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Boost your PC storage performance by 30x with this free trick

Image credit: Pixabay (Image credit: Tobias Dahlberg from Pixabay )
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When it comes to storage, random access memory (RAM) remains the best - in terms of speed - that money can buy, at least until someone comes up with user-installed HBM (high bandwidth memory). 

However, using widely-available free, open source software (ImDisk (opens in new tab)), system memory (or simply computer memory as it is often called) can be converted into usable storage known as a RAM Disk, essentially turning some of your PC's RAM into a super-fast storage drive.

Image credit: ImDisk

Image credit: ImDisk (Image credit: Imdisk)

What is a RAM disk?

What the software does is ring-fence a block of memory (as defined by the user) which is then used as a virtual hard drive and can be mounted and recognised under Windows. You can (and should) configure them as a RAID-0 array, and you can spawn and destroy them within minutes. 

A couple of points to note though; firstly, use applications that do not usually use memory for caching. Also, bear in mind that RAM disks are not persistent; once your computer is switched off (which is different from sleeping or hibernating), the content of the computer's memory is erased. But since computers nowadays usually opt for the later two, the content can be stored for longer.

Image credit: Shutterstock

Image credit: Shutterstock (Image credit: Shutterstock)

Ultimate privacy

Because of this unique property, memory can be viewed as the ultimate guardian of someone’s privacy as you cannot undelete or recover data that has been wiped. In fact, one vendor touts the privacy benefits of RAM disks as a virtual storage device.

Dataram claims that your memory will zero fill on stop or shutdown instantly, clearing RAM contents for complete unrecoverable data sanitizing, unlike hard disks or web browser "safe modes", thereby enhancing internet privacy, security and malware protection.

One popular VPN provider, ExpressVPN (opens in new tab), went as far as running an entire VPN server in memory. The TrustedServer initiative, as it is known, is different from traditional containerization on bare metal servers as there’s no host OS to speak off. The stack integrates the host OS and is loaded every time the server is switched on.

(Image credit: Future)

Super fast speeds

Of course, the reason why you'd want to use a RAM disk is because it is fast – absurdly fast. Starting with as little as 4GB of memory, you can install frequently-accessed applications (check our list of portable software) that will benefit from phenomenally high read and write speeds, which in theory would mean faster load times and far snappier performance.

A SATA SSD will reach about 500MBps in read/write speeds. We created a RAM disk array on the Eurocom Tornado F7W (opens in new tab) mobile workstation (it comes with 128GB of RAM) and we hit read/write speeds of up to 8.7/15.8GBps, that’s a speed improvement of up to 30 times (at least according to CrystalDiskMark)!

Could we have gone even further? Perhaps. by putting multiple RAM disks in a RAID array? Sadly no. There is an upper limit to the memory’s bandwidth, plus there is some overhead in RAID-0 processing – as it's done in-software within the operating system.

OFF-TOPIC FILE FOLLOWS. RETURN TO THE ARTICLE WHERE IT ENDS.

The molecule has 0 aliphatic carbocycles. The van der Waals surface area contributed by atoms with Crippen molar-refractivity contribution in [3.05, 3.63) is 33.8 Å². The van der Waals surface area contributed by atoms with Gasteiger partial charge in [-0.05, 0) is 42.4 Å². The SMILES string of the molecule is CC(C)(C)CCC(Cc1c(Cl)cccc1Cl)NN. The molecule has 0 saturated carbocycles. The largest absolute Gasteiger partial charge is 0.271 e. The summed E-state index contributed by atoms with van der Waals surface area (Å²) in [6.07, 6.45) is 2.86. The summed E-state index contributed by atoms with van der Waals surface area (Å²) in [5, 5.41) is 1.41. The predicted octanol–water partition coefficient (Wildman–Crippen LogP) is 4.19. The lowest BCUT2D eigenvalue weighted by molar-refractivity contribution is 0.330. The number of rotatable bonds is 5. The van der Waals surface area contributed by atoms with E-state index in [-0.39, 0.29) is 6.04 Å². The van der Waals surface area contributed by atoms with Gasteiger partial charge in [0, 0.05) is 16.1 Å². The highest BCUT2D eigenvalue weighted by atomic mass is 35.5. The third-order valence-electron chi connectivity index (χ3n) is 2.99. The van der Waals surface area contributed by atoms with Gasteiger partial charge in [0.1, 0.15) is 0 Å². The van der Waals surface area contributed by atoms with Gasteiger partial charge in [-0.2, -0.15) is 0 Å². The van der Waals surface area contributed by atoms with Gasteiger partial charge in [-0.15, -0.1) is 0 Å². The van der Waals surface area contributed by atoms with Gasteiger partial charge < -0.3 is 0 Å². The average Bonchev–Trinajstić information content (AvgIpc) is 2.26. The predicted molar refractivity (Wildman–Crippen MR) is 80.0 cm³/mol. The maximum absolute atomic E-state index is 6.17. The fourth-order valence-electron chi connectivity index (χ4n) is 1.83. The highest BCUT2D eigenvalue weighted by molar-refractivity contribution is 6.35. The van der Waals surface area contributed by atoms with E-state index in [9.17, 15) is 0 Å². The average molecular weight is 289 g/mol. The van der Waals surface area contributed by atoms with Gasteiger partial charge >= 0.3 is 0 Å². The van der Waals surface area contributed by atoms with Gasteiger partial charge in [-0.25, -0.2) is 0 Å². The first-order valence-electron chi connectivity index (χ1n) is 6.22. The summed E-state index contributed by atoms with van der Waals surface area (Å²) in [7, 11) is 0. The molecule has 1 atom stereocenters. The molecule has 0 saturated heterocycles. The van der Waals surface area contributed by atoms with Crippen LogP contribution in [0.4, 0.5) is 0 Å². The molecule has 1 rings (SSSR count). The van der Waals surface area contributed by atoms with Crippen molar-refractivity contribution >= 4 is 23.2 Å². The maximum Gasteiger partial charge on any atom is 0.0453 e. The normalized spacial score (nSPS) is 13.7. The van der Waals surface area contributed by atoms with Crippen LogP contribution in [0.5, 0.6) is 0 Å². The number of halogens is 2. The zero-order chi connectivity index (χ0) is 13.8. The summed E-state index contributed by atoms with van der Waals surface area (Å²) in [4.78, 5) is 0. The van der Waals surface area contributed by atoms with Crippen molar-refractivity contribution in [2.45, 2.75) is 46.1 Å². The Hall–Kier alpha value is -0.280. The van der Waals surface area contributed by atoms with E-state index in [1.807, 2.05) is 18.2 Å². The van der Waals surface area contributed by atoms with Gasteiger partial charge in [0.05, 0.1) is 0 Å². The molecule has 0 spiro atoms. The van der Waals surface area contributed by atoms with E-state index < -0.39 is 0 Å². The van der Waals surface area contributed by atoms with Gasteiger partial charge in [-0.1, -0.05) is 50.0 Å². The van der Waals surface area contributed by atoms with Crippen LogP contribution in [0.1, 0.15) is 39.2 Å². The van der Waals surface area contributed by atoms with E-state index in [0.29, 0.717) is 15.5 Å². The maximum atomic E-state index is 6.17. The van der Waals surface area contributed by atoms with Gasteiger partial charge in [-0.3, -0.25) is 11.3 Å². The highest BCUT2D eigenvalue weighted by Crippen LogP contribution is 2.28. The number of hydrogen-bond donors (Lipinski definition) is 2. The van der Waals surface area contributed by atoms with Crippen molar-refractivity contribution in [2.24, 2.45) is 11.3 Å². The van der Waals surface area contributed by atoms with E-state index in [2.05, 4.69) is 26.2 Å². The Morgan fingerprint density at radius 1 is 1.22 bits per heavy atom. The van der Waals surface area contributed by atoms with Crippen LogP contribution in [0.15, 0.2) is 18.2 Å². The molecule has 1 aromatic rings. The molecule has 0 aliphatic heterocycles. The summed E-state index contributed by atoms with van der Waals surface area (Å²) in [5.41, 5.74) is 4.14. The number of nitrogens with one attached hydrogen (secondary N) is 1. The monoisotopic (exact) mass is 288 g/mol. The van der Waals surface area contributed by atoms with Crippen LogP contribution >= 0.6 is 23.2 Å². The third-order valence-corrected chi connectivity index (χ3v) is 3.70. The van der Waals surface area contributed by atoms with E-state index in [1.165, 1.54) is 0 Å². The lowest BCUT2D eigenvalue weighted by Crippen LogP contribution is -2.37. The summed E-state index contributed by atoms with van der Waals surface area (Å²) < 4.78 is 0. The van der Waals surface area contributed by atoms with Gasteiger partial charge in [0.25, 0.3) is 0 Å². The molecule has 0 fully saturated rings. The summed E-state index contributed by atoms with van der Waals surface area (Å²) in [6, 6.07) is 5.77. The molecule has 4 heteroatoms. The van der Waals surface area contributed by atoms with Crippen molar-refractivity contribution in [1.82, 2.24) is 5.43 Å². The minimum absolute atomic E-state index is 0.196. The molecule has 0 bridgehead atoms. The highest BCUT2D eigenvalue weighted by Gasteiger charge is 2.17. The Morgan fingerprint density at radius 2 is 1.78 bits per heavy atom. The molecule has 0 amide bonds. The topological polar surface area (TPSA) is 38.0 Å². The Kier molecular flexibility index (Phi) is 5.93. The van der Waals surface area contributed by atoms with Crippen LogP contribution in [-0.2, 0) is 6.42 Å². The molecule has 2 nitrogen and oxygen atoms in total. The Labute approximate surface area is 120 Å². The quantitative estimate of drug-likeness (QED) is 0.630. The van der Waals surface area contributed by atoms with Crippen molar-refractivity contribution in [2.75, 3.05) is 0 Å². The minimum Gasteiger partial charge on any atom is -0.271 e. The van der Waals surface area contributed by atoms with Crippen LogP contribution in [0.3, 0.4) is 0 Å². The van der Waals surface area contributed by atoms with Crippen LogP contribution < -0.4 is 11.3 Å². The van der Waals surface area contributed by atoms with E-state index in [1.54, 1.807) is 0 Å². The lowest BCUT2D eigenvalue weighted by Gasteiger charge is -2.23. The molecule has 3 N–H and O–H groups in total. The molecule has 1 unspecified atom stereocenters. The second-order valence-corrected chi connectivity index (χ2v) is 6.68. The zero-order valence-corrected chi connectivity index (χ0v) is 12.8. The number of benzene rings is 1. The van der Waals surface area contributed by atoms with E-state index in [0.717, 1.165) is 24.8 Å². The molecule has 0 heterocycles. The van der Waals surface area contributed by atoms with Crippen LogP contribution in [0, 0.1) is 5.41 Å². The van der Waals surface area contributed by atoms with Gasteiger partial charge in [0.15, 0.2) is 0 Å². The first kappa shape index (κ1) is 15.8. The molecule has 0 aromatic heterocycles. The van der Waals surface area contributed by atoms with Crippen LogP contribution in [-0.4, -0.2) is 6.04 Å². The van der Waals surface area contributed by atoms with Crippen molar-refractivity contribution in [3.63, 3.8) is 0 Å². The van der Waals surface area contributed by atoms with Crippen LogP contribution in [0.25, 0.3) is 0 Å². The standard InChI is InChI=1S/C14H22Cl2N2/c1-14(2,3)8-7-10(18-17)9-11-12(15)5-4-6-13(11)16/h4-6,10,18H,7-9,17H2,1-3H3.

As a spokesperson for Softperfect (opens in new tab), another popular RAM disk software developer puts it, the best and fastest way is to use a regular RAM disk without Hard Disk Emulation and with an exFAT file system. In our test though, we saw no real difference between exFAT and NTFS.

Unlike most upgrades, a RAM disk is technically free; you just decide on allocating your computer’s resources differently. Older computers are more likely to benefit from it, especially those with a hard disk drive and plenty of memory like old servers or workstations.

Running Windows entirely in RAM?

To our knowledge, there’s only one piece of software that will allow you to clone your Windows installation, use it and destroy it after use. And that’s HyperOS 2016 (opens in new tab) whose tagline is “One Windows is not enough”. Intriguingly, it – as well as a number of other vendors like Adata and Gigabyte – used to sell physical RAM disk drives as well, which had a battery and memory slots.

You could fill that with cheap memory and use it as a traditional hard disk drive. One of the issues you would run into, though, would be that you would need to plug it into a slot that is bandwidth-constrained, negating any performance gains. However, SSD technology came along and changed the game.

So, while it may be possible to run Windows entirely in memory for ultimate performance, some hardware issues will have to be ironed out beforehand.

Should you get your own RAM Disk?

Like super cars, RAM disks suffer from diminishing returns as they will be hampered by other bottlenecks around the system. Yes, they are fast – but only as fast as your system will allow them to be, and you will need to be very much aware of the limitations of such a storage system.

Not all software will work with it, and since your OS will still reside on a slower storage subsystem, the potential for much better performance is lost. Still, with RAM prices almost at an all time low (32GB for $102 at Newegg (opens in new tab)), now could well be the time for some serious experimentation to fuel your need for speed.

Desire Athow
Managing Editor, TechRadar Pro

Désiré has been musing and writing about technology during a career spanning four decades. He dabbled in website builders and web hosting when DHTML and frames were in vogue and started narrating about the impact of technology on society just before the start of the Y2K hysteria at the turn of the last millennium.